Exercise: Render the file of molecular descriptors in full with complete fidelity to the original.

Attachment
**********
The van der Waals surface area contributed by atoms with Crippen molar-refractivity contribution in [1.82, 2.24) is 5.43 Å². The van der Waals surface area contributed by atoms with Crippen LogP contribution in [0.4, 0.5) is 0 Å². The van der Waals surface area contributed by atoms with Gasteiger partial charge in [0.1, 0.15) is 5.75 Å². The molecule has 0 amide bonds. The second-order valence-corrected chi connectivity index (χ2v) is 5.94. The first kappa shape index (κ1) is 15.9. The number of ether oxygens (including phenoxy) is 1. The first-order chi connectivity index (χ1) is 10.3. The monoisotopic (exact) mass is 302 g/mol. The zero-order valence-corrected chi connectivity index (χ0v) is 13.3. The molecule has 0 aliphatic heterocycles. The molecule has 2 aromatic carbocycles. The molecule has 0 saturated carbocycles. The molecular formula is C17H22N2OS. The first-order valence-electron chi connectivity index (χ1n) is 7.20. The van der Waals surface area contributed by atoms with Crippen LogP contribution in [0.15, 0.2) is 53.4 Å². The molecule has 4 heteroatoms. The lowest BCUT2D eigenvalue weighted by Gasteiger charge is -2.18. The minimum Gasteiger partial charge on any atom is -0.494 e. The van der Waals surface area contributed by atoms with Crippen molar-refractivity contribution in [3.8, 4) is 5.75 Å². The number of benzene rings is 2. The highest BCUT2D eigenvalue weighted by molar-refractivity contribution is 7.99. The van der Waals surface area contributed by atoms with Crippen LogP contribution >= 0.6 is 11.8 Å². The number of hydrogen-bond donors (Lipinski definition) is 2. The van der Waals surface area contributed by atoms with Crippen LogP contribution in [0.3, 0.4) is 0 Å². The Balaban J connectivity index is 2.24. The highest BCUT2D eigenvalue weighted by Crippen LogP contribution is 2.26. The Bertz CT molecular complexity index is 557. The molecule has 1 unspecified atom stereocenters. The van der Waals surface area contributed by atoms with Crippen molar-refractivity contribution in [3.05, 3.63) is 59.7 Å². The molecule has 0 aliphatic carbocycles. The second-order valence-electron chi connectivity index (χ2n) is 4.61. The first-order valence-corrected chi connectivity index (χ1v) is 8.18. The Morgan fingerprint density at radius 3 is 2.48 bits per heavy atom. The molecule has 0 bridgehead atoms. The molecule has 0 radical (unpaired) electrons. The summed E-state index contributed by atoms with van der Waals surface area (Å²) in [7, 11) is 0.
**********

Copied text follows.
The van der Waals surface area contributed by atoms with Crippen molar-refractivity contribution in [1.82, 2.24) is 5.43 Å². The van der Waals surface area contributed by atoms with Crippen LogP contribution in [0.4, 0.5) is 0 Å². The van der Waals surface area contributed by atoms with Gasteiger partial charge in [0.1, 0.15) is 5.75 Å². The molecule has 0 amide bonds. The second-order valence-corrected chi connectivity index (χ2v) is 5.94. The first kappa shape index (κ1) is 15.9. The number of ether oxygens (including phenoxy) is 1. The first-order chi connectivity index (χ1) is 10.3. The monoisotopic (exact) mass is 302 g/mol. The zero-order valence-corrected chi connectivity index (χ0v) is 13.3. The molecule has 0 aliphatic heterocycles. The molecule has 2 aromatic carbocycles. The molecule has 0 saturated carbocycles. The molecular formula is C17H22N2OS. The first-order valence-electron chi connectivity index (χ1n) is 7.20. The van der Waals surface area contributed by atoms with Crippen LogP contribution in [0.15, 0.2) is 53.4 Å². The molecule has 4 heteroatoms. The lowest BCUT2D eigenvalue weighted by Gasteiger charge is -2.18. The minimum Gasteiger partial charge on any atom is -0.494 e. The van der Waals surface area contributed by atoms with Crippen molar-refractivity contribution in [3.8, 4) is 5.75 Å². The number of benzene rings is 2. The highest BCUT2D eigenvalue weighted by molar-refractivity contribution is 7.99. The van der Waals surface area contributed by atoms with Crippen LogP contribution >= 0.6 is 11.8 Å². The number of hydrogen-bond donors (Lipinski definition) is 2. The van der Waals surface area contributed by atoms with Crippen LogP contribution in [0.3, 0.4) is 0 Å². The Balaban J connectivity index is 2.24. The highest BCUT2D eigenvalue weighted by Crippen LogP contribution is 2.26. The Bertz CT molecular complexity index is 557. The molecule has 1 unspecified atom stereocenters. The van der Waals surface area contributed by atoms with Crippen molar-refractivity contribution in [3.05, 3.63) is 59.7 Å². The molecule has 0 aliphatic carbocycles. The second-order valence-electron chi connectivity index (χ2n) is 4.61. The first-order valence-corrected chi connectivity index (χ1v) is 8.18. The Morgan fingerprint density at radius 3 is 2.48 bits per heavy atom. The molecule has 0 bridgehead atoms. The molecule has 0 radical (unpaired) electrons. The summed E-state index contributed by atoms with van der Waals surface area (Å²) in [7, 11) is 0.